AP NEWS

Investment company moves to sell lead house

March 24, 2019

LEAD — The abandoned home at 602 W. Main St. of Lead continues to cause contention between all parties involved.

The city was set to move forward with plans to raze the building and turn the property into a temporary parking lot, until it was discovered that a third party tax lien investment company located in Lincoln, Neb., INA Group, LLC, also had a claim to the property.

“We finally managed to visit with the representative from INA, which is the group that acquired the home with the payment of back taxes through a tax deed,” City Administrator Mike Stahl said at Monday’s commission meeting.

Stahl explained that he had been in contact with Tom Beckius, broker, and managing member of INA Group. Beckius proposed to Stahl that he be given a period of six months to sell the property in order to recoup the investment his company had made by paying the back taxes on the property since 2013. Stahl then brought the proposal to city commissioners.

“If it’s not sold within the six months, or what ever period you decide, (then) he would quit claim the tax deed to the city of Lead,” Stahl told commissioners.

Stahl said that if the city were to take ownership of the property, the property would have to absorb approximately $6,000 it spent cleaning the property in order to mitigate the public health and safety problem it posed.

“It’s a sunk cost for us. Sometimes you can’t recover that stuff,” Stahl said. ”We did get some good out of it, we did clean it up.”

The house was deemed a public health hazard in March 2018.

Stahl said that if the property were to be sold within the given amount of time, the new owner would be given 30 days to bring forward a plan for the property to the commission and the process would be started all over again, just as it was nearly a year ago while the property was under the ownership of Nicholas Hoffman-Yeager.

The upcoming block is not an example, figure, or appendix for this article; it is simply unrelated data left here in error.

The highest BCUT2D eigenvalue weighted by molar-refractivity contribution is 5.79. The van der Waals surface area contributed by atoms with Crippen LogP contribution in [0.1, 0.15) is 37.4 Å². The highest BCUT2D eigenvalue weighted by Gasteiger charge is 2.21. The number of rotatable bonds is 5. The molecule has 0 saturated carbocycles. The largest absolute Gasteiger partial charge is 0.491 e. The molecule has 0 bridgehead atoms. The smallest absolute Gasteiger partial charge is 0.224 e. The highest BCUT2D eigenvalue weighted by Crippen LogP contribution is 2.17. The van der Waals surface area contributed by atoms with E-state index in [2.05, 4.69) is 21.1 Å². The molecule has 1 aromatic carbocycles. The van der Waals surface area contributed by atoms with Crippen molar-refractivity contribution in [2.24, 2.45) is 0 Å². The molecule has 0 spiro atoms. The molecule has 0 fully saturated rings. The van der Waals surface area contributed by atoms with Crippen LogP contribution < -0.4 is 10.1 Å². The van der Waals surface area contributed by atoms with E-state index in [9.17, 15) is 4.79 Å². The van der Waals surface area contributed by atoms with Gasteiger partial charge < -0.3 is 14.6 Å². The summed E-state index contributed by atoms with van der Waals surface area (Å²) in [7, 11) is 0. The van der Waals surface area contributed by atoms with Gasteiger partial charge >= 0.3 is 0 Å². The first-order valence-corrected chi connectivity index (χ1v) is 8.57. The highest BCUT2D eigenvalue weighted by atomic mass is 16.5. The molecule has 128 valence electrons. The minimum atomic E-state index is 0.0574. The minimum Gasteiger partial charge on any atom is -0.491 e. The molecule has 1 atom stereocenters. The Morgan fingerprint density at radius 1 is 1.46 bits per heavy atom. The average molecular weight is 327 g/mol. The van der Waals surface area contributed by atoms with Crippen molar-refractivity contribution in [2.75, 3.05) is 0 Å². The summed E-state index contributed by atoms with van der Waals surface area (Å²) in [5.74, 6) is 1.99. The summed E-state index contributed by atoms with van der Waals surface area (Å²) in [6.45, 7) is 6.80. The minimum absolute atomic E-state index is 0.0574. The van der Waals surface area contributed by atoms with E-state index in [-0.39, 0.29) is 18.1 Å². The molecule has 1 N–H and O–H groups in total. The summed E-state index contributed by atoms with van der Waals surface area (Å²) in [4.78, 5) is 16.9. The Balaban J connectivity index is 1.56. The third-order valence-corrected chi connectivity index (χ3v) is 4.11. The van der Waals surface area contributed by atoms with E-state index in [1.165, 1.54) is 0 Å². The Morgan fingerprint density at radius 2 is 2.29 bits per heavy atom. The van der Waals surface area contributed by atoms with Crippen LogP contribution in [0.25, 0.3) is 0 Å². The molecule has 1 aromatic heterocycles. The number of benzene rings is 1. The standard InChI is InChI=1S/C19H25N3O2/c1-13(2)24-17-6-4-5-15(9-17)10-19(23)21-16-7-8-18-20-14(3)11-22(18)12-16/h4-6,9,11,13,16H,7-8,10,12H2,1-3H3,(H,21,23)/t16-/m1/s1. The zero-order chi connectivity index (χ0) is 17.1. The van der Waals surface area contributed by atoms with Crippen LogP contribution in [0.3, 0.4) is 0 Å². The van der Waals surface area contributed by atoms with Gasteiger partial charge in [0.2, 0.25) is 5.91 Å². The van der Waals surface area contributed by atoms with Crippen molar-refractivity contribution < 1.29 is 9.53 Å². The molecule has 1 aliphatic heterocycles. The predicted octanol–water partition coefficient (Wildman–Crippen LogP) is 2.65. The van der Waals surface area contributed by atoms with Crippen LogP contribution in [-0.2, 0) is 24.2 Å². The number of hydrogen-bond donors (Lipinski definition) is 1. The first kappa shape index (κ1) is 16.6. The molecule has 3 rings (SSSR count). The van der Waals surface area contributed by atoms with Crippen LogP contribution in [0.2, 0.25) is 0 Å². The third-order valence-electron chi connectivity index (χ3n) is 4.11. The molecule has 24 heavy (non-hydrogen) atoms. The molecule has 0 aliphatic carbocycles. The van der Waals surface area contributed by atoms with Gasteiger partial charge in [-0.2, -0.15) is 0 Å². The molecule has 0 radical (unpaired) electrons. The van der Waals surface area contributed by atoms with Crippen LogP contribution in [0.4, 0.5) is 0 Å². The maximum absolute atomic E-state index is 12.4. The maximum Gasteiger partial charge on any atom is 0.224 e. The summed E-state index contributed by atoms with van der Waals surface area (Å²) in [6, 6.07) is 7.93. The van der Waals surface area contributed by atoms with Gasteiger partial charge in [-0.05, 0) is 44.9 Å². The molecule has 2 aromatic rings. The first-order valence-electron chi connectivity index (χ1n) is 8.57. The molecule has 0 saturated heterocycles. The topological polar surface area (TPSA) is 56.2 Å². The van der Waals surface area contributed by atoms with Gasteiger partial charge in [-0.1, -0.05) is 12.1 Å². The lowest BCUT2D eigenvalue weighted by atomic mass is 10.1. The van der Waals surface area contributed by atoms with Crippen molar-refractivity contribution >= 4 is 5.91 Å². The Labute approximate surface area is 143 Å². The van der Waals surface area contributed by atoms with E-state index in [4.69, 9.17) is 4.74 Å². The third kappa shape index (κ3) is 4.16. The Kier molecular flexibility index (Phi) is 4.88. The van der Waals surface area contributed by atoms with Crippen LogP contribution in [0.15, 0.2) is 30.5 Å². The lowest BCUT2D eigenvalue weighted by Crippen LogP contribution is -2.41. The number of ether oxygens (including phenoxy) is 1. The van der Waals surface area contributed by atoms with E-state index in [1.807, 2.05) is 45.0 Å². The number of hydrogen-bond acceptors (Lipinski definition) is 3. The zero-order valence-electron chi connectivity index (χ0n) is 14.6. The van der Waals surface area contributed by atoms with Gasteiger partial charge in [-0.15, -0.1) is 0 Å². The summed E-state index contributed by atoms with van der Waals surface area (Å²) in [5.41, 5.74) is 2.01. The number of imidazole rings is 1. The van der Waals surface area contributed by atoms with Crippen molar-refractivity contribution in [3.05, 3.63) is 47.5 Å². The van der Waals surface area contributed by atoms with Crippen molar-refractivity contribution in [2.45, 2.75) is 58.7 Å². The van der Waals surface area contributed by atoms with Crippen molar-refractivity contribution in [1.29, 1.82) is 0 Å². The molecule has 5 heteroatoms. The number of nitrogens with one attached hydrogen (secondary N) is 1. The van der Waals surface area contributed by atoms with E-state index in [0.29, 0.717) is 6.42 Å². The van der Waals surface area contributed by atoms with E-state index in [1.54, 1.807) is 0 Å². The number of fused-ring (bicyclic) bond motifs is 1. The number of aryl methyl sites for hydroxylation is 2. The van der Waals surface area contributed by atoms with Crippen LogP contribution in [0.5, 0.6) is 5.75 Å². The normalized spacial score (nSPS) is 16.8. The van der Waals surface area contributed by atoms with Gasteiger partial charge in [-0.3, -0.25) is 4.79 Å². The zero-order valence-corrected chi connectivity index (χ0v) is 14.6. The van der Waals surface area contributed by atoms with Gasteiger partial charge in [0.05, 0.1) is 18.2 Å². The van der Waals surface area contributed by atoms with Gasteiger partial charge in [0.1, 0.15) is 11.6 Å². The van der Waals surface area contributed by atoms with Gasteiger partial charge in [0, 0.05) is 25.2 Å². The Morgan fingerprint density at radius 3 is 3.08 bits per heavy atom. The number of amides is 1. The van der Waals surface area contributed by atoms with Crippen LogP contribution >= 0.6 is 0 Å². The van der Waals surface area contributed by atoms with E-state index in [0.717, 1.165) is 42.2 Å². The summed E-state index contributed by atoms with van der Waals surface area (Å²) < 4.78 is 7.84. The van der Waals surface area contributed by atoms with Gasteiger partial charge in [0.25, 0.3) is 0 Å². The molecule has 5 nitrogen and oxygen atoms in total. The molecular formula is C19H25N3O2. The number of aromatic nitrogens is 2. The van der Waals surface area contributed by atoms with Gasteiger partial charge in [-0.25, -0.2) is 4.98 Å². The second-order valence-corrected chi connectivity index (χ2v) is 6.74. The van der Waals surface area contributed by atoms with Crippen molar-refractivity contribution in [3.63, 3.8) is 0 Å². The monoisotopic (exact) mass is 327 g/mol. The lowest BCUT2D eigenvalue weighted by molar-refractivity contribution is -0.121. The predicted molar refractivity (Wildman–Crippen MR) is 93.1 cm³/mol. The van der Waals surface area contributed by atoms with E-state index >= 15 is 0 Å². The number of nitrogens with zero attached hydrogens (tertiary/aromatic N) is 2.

“If we allow (INA) to have some time to sell it, then most likely we’re going to be at the same place with a new owner,” Mayor Ron Everett said. “Then we probably would proceed with condemnation.”

Hoffman-Yeager offered to give up ownership of the property to the city in July 2018 rather than go through the process of condemnation.

Commissioners ultimately decided to allow INA Group a four-month window, giving the company through July, to sell the property and recoup its losses. If not sold by that time, Stahl said the city would then ask INA to quit claim the property back into its possession, or the city would move forward with condemning the property.

After being presented with the commission’s decision, Beckius contacted the Pioneer to give his account.

“The city intentionally did not pay the taxes on the property and then they let it get foreclosed on by me and then say that (they are going to file an) old lien back from when Yeager owned the property,” Beckius accused.

Beckius explained that part of what his company does is to purchase, at auction, a tax deed on properties where the owners have fallen behind on their property tax payments. In December 2013, INA purchased such a tax deed for 602 Main St., with a deed transfer date of Dec. 27, 2018.

“What happened in this case is that in the middle of this process, the city of Lead became the owner of the property and became aware that the back taxes were due and chose not to pay them,” he said.

INA contacted the city in December and informed Lead it was the lien holder and demanded that Lead cease and desist any demolition plans. The city gave INA 30 days to present a plan for how it would fix the home. INA missed the deadline and chose to sell the property instead of repair it.

Beckius said he feels that the city is forcing his company to comply with an unfair condemnation process. He has informed the city of Lead that his company will not offer a quit claim deed for the property without compensation from the city.

Stahl said there will be an executive session held at the next Lead City Commission meeting scheduled for 5 p.m. Monday, April 1, in which city officials will discuss taking legal action.

To read all of today’s stories, Click here or call 642-2761 to subscribe to our e-edition or home delivery.